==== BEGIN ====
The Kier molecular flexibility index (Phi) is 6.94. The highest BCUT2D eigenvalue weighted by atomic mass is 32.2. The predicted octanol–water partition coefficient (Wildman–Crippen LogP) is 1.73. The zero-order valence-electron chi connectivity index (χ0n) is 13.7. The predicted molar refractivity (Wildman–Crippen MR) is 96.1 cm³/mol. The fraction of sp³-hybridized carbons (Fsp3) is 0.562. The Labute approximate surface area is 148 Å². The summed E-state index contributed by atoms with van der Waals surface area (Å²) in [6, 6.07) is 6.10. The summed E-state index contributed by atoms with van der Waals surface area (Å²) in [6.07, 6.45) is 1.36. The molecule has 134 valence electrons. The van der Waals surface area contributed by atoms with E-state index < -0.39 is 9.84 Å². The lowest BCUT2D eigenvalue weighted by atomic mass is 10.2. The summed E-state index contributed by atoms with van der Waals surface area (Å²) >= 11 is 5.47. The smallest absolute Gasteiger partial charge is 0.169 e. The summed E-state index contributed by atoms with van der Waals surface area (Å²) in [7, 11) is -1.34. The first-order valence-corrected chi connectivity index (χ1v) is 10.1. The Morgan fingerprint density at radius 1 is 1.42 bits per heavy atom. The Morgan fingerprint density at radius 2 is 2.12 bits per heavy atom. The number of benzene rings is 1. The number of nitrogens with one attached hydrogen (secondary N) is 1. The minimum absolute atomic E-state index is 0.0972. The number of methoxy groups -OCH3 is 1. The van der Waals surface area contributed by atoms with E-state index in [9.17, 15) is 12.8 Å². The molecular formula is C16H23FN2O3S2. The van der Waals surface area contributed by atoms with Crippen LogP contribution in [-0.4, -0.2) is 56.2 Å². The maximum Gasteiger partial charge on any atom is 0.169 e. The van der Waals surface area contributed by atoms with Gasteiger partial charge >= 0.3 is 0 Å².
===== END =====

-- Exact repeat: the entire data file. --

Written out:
The Kier molecular flexibility index (Phi) is 6.94. The highest BCUT2D eigenvalue weighted by atomic mass is 32.2. The predicted octanol–water partition coefficient (Wildman–Crippen LogP) is 1.73. The zero-order valence-electron chi connectivity index (χ0n) is 13.7. The predicted molar refractivity (Wildman–Crippen MR) is 96.1 cm³/mol. The fraction of sp³-hybridized carbons (Fsp3) is 0.562. The Labute approximate surface area is 148 Å². The summed E-state index contributed by atoms with van der Waals surface area (Å²) in [6, 6.07) is 6.10. The summed E-state index contributed by atoms with van der Waals surface area (Å²) in [6.07, 6.45) is 1.36. The molecule has 134 valence electrons. The van der Waals surface area contributed by atoms with E-state index < -0.39 is 9.84 Å². The lowest BCUT2D eigenvalue weighted by atomic mass is 10.2. The summed E-state index contributed by atoms with van der Waals surface area (Å²) >= 11 is 5.47. The smallest absolute Gasteiger partial charge is 0.169 e. The summed E-state index contributed by atoms with van der Waals surface area (Å²) in [7, 11) is -1.34. The first-order valence-corrected chi connectivity index (χ1v) is 10.1. The Morgan fingerprint density at radius 1 is 1.42 bits per heavy atom. The Morgan fingerprint density at radius 2 is 2.12 bits per heavy atom. The number of benzene rings is 1. The number of nitrogens with one attached hydrogen (secondary N) is 1. The minimum absolute atomic E-state index is 0.0972. The number of methoxy groups -OCH3 is 1. The van der Waals surface area contributed by atoms with E-state index in [9.17, 15) is 12.8 Å². The molecular formula is C16H23FN2O3S2. The van der Waals surface area contributed by atoms with Crippen LogP contribution in [-0.4, -0.2) is 56.2 Å². The maximum Gasteiger partial charge on any atom is 0.169 e. The van der Waals surface area contributed by atoms with Gasteiger partial charge >= 0.3 is 0 Å².